This seems to structure "piace" as the English translation, but it is my understands that it does not work that way...it is not so much "he likes," but "the tea is pleasing to him." I have been taught that it should be: "il tè gli piace" (if gli is the to/for pronomi indiretti that precedes the verb) or "il tè piace a lui," because HE should not be the subject, but the object as the object noun should never precede the subject or verb in an Italian sentence, only direct object or indirect object pronouns. At least, that is what I was taught in Italian 101 at uni.


Hi Betsy, I like your explanation. As I tried solution given by you and I got it right. Thanks. I would prefer now on writing the subject before the verb. And it make sense for me to understand it better in English. Ex. "Il cibo piace al gatto"


why "il tè piace a lui" is wrong?

  • 2660

No, it isn't; changing the order in the sentence just moves the focus from what he likes (tea) to who likes tea (he).


Hmm.. ok. I get it. Thanks ;)


I guess I left out il, because it only says tea, but then lo zucchero refers to sugar- not THE sugar?


Why piace il tè? Why not just piace tè?


I guessed it only because I know Spanish, but this was never explained by Duolingo, meanwhile it is a huge grammar rule! :/


if the English written sentence is a simple: He likes the tea; then the answer lui piace il te; should be accepted. Should the answer be more elaborate, then the sentence to be translated should be something like this or similar to this: To him, the tea is pleasing/likable."


I still don't understand the use of A in this sentence


Why ' lui piace il te ' is wrong

  • 2660

Piacere is intransitive, and the thing being liked (tea) is the subject in Italian, so it must be "a lui" or "gli" (indirect clitic version of "a lui").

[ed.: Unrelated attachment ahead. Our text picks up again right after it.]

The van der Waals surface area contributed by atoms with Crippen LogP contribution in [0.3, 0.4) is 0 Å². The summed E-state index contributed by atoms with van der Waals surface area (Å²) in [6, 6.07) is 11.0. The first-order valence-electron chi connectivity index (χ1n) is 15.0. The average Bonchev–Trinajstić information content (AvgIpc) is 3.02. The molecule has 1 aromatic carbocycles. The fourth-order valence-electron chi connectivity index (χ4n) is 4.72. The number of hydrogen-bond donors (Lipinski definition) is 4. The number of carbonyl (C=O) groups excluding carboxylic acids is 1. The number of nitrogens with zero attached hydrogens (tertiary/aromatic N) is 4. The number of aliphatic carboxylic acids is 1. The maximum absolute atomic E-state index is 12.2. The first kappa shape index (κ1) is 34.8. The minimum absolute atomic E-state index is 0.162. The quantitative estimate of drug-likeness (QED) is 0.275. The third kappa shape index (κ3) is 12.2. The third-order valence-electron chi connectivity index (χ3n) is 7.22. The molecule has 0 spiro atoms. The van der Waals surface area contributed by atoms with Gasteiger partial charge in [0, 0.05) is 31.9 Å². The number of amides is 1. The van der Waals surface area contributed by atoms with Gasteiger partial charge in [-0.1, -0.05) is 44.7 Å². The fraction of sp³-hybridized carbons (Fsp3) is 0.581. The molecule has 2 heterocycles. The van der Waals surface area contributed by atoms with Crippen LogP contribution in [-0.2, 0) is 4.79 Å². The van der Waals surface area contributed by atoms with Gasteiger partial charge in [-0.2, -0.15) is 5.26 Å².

Why "a lui" instead of "a gli"?


It can be "A lui" or "gli"


gli was marked wrong


There may have been another error. Gli piace il tè worked for me


Is it because "a lui" is functioning as the indirect to/for pronoun? How does that work?


Gli piace il tè... easier and common...


why we can say "mi piace il te", but we can't say "si piace il te"?


Why do you have to use the article, il te, and not just te?


No translations service I use translates He likes tea this way..always 'gli piace il tè'. Is this an old way of speaking?


Why is 'il' needed? Why can't I say, A lui piace tè?


To he likable the tea? What???


why "piace il tè" is wrong?


"Le piace il tè" was deemed wrong even though it is correct


only if he is a she


Im confused as of why and when i have to ad "a" before the pronoun why is it A lui?


Why doesn't the verb come last?


I avoid to look the translation and if Iget it wrong it's ok. But if I look it and I use it, and it is wrong, what is the point?


I cannot type accents on my keyboard


Why do we have to put the before te ??


Thank lisa it was helpful